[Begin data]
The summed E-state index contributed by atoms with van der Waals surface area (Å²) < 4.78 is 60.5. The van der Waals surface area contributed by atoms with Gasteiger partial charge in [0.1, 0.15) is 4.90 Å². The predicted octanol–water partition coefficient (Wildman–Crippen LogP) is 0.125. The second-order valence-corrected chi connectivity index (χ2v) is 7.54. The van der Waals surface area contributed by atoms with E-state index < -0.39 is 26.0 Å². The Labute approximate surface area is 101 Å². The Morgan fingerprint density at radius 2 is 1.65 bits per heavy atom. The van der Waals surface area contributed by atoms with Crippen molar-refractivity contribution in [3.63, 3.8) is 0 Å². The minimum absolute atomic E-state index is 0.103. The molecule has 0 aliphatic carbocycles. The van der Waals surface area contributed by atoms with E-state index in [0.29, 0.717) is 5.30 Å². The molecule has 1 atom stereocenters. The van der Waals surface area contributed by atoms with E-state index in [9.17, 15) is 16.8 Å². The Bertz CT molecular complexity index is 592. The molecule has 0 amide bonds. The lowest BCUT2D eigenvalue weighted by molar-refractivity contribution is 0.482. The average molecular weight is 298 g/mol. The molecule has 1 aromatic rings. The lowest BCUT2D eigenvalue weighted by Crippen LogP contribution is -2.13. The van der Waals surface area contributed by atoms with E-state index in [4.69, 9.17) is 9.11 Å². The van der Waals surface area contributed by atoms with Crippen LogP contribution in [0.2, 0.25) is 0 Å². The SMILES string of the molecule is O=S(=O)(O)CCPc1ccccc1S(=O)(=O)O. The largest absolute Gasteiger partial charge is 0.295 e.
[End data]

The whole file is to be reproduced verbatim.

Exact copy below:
The summed E-state index contributed by atoms with van der Waals surface area (Å²) < 4.78 is 60.5. The van der Waals surface area contributed by atoms with Gasteiger partial charge in [0.1, 0.15) is 4.90 Å². The predicted octanol–water partition coefficient (Wildman–Crippen LogP) is 0.125. The second-order valence-corrected chi connectivity index (χ2v) is 7.54. The van der Waals surface area contributed by atoms with E-state index < -0.39 is 26.0 Å². The Labute approximate surface area is 101 Å². The Morgan fingerprint density at radius 2 is 1.65 bits per heavy atom. The van der Waals surface area contributed by atoms with Crippen molar-refractivity contribution in [3.63, 3.8) is 0 Å². The minimum absolute atomic E-state index is 0.103. The molecule has 0 aliphatic carbocycles. The van der Waals surface area contributed by atoms with E-state index in [0.29, 0.717) is 5.30 Å². The molecule has 1 atom stereocenters. The van der Waals surface area contributed by atoms with E-state index in [9.17, 15) is 16.8 Å². The Bertz CT molecular complexity index is 592. The molecule has 0 amide bonds. The lowest BCUT2D eigenvalue weighted by molar-refractivity contribution is 0.482. The average molecular weight is 298 g/mol. The molecule has 1 aromatic rings. The lowest BCUT2D eigenvalue weighted by Crippen LogP contribution is -2.13. The van der Waals surface area contributed by atoms with E-state index in [4.69, 9.17) is 9.11 Å². The van der Waals surface area contributed by atoms with Crippen LogP contribution in [0.2, 0.25) is 0 Å². The SMILES string of the molecule is O=S(=O)(O)CCPc1ccccc1S(=O)(=O)O. The largest absolute Gasteiger partial charge is 0.295 e.